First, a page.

Seagate 600 and 600 Pro SSD Review

Seagate refreshes its line of consumer and enterprise SSDs with a new family of third-generation SSD products. We take a look at the consumer mainstream Seagate 600 and the enthusiast model, the Seagate 600 Pro. Will its LAMD Amber LM87800 controller, custom firmware, and Toshiba Type C 19nm MLC NAND make it a standout?

Seagate 600 and 600 Pro SSD Basics

Seagate has released its third generation of SSDs starting with the Seagate 600 and the Seagate 600 Pro Series SSDs. The Seagate 600 is a mainstream consumer SSD solution, and the 600 Pro version will have a dual usage model. The Seagate 600 Pro will find use in enterprise environments with pricing low enough that Seagate foresees this SSD also gaining traction in the enthusiast market.

Seagate is also expanding its enterprise product line with the release of the 12Gb/s Seagate 1200 SSD and the Seagate X8 Accelerator PCIe SSD. The release of the 12Gb/s SAS SSD and the X8 Accelerator rounds out Seagate's SSD offerings and provides the company with a complete portfolio of SSDs for any usage model. Seagate feels that the broad portfolio it has built will allow it to leverage IP and technology across many different product stacks.

The large HDD manufacturers have been slow to jump into the flash game, with many even decrying SSDs as an unsustainable storage device as recently as a few years ago. Many analysts have predicted that large HDD manufacturers will help to bring about the commoditization of SSDs, but the slow integration of SSDs into HDD manufacturer product stacks has significantly hampered progress. The OEM roots of HDD manufacturers require more intense validation and qualification cycles that significantly impair its ability to compete in the fast moving flash market. Seagate has developed an approach of leveraging strategic partnerships with key NAND manufacturers and companies with existing products to accelerate time to market.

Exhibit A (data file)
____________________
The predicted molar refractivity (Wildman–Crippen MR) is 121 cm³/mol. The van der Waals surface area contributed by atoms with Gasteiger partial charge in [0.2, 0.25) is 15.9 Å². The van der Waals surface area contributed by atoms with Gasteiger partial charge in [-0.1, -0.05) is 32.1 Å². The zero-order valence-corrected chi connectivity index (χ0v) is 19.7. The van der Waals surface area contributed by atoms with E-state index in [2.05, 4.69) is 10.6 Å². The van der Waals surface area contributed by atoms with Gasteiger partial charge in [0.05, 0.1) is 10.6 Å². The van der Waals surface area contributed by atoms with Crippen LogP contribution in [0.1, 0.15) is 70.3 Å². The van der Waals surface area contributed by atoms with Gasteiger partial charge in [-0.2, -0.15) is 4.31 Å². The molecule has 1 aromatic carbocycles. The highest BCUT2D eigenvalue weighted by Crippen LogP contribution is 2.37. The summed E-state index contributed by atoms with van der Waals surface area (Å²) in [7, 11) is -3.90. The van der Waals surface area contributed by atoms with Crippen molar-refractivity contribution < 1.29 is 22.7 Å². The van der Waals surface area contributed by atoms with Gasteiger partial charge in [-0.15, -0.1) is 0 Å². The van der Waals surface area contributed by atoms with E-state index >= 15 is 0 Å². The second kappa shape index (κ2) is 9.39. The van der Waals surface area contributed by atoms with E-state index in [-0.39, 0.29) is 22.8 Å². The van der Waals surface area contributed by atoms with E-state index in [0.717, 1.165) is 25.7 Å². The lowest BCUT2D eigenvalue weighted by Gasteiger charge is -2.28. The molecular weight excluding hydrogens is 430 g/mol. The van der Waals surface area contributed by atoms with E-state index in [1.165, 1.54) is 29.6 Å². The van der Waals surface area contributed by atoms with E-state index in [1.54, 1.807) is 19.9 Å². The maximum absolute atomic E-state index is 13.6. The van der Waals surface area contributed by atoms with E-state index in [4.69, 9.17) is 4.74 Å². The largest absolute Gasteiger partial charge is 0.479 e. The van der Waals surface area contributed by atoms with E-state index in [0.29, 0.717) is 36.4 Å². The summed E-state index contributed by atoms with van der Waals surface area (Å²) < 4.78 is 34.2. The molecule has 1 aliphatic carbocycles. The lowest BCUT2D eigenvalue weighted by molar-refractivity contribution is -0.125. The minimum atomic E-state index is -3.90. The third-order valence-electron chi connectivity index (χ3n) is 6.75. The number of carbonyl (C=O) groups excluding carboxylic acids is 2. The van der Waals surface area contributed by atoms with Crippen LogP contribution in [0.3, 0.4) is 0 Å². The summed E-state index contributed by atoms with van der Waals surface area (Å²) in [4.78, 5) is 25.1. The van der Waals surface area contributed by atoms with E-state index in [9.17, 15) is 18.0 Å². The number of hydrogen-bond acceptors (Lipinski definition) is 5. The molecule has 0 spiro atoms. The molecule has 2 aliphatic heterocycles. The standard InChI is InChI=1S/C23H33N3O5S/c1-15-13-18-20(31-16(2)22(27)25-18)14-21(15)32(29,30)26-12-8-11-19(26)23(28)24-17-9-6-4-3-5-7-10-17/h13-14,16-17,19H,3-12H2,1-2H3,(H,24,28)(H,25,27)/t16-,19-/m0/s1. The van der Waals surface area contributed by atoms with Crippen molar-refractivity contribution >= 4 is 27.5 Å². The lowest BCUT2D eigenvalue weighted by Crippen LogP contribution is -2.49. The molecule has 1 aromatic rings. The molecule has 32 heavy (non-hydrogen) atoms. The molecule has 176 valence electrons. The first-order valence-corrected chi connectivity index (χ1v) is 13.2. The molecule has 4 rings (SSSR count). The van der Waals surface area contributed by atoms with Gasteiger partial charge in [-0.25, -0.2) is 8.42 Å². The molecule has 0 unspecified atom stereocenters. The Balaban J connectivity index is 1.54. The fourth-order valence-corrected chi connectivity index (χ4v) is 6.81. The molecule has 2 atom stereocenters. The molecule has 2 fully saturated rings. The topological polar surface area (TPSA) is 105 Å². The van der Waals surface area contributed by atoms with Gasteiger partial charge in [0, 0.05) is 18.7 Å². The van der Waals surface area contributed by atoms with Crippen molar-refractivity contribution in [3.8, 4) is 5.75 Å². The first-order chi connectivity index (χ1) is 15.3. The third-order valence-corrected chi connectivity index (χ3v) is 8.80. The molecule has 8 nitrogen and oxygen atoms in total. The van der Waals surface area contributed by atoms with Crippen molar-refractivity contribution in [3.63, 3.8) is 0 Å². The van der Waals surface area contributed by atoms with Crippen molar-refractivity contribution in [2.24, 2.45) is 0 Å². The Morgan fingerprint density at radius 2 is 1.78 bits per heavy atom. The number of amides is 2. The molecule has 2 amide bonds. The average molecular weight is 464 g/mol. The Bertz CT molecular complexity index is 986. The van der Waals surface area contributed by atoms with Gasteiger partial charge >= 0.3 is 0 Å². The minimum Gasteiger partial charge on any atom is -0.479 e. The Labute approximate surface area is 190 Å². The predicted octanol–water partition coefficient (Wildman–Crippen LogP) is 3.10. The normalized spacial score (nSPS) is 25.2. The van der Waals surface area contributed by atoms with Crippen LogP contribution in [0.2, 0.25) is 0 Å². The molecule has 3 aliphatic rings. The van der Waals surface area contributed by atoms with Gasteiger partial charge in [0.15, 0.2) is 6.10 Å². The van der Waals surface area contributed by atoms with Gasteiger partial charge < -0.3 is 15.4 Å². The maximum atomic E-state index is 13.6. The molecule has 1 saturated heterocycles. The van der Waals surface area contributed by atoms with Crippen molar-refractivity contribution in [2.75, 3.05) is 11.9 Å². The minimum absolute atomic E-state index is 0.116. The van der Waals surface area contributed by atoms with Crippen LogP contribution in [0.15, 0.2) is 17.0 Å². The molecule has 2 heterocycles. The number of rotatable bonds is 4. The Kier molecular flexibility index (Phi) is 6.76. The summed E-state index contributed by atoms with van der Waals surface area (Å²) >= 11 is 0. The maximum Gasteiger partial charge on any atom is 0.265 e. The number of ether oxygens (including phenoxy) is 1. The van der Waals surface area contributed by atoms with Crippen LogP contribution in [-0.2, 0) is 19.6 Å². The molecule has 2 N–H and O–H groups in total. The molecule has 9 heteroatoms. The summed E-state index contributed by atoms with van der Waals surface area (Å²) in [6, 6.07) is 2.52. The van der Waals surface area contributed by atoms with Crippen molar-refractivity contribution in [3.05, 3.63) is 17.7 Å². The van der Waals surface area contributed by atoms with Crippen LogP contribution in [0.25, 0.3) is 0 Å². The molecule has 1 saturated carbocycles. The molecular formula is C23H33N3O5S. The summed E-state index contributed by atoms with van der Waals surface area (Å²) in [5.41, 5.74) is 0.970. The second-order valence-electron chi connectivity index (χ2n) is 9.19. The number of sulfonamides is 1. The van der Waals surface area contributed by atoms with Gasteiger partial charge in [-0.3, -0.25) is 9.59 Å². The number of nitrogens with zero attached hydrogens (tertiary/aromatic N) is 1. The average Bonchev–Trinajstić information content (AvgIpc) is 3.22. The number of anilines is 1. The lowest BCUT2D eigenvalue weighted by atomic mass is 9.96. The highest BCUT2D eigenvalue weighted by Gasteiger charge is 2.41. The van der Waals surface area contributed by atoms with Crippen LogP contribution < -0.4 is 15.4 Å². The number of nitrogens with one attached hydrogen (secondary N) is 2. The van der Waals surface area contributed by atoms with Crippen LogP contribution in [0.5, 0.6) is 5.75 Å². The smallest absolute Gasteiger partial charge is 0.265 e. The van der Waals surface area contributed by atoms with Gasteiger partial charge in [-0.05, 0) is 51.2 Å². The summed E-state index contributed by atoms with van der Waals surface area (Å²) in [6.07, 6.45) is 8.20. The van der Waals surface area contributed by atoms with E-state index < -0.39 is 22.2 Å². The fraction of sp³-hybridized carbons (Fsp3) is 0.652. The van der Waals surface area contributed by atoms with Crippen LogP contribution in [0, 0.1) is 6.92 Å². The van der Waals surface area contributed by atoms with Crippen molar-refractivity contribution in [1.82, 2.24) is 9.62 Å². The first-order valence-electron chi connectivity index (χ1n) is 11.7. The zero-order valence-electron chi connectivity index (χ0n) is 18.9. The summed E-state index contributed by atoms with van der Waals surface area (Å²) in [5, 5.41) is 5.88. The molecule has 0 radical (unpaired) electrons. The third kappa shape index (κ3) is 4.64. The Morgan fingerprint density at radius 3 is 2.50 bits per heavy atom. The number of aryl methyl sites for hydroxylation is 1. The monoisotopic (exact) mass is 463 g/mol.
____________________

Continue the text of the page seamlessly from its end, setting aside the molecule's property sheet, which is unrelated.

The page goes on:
Seagate and Link_A_Media (LAMD) have a long relationship that began with Seagate's initial foray into the enterprise SSD market with the Pulsar SSD series. Seagate and LAMD collaborated during the design phases of the LAMP SSD controllers, and this experience and familiarity led to the use of the LAMD Amber LM87800 controller in both of Seagate's new consumer products. The continued use of LAMD controllers is good news for Seagate, the recent procurement of LAMD by SK Hynix led many to expect SK Hynix to remove the LAMD controllers from the market for proprietary use.

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Seagate is partnering with Toshiba and Samsung for NAND, but isn't constraining itself to these two providers. Both of the 600 Series SSDs utilize Toshiba Type C 19nm MLC NAND. The Seagate 600 has sequential speeds of 500/400 MB/s read/write respectively, and random speeds up to 80,000/70,000 read/write IOPS.

The Seagate 600 Pro uses the same NAND and DRAM, but comes with extra overprovisioning in the enterprise variant. This SSD features sequential read/write speeds of 520/450 MB/s and random read/write speeds of 85,000/30,000. We note the much lower random write speed advertised for the enterprise version, but this is due to the measurement being taken in steady state, as opposed to FOB (Fresh Out of Box) with the consumer model.

We are familiar with the LAMD controllers from the Corsair Neutron Series of SSDs. These SSDs have proven to be extremely reliable and have excellent sustained performance. In our previous reviews of the Neutron and Neutron GTX the enterprise background of LAMD has shown through in the consistent performance in steady state conditions. Rock solid reliability in the field has given the LAMD-powered SSDs a great reputation for reliability.

Seagate is using its own firmware in conjunction with the LAMD controllers to provide enhanced performance and error correction abilities. Today we will put the Seagate 600 Series of SSDs through its paces against other LAMD powered SSDs and the current performance leaders in the SSD market.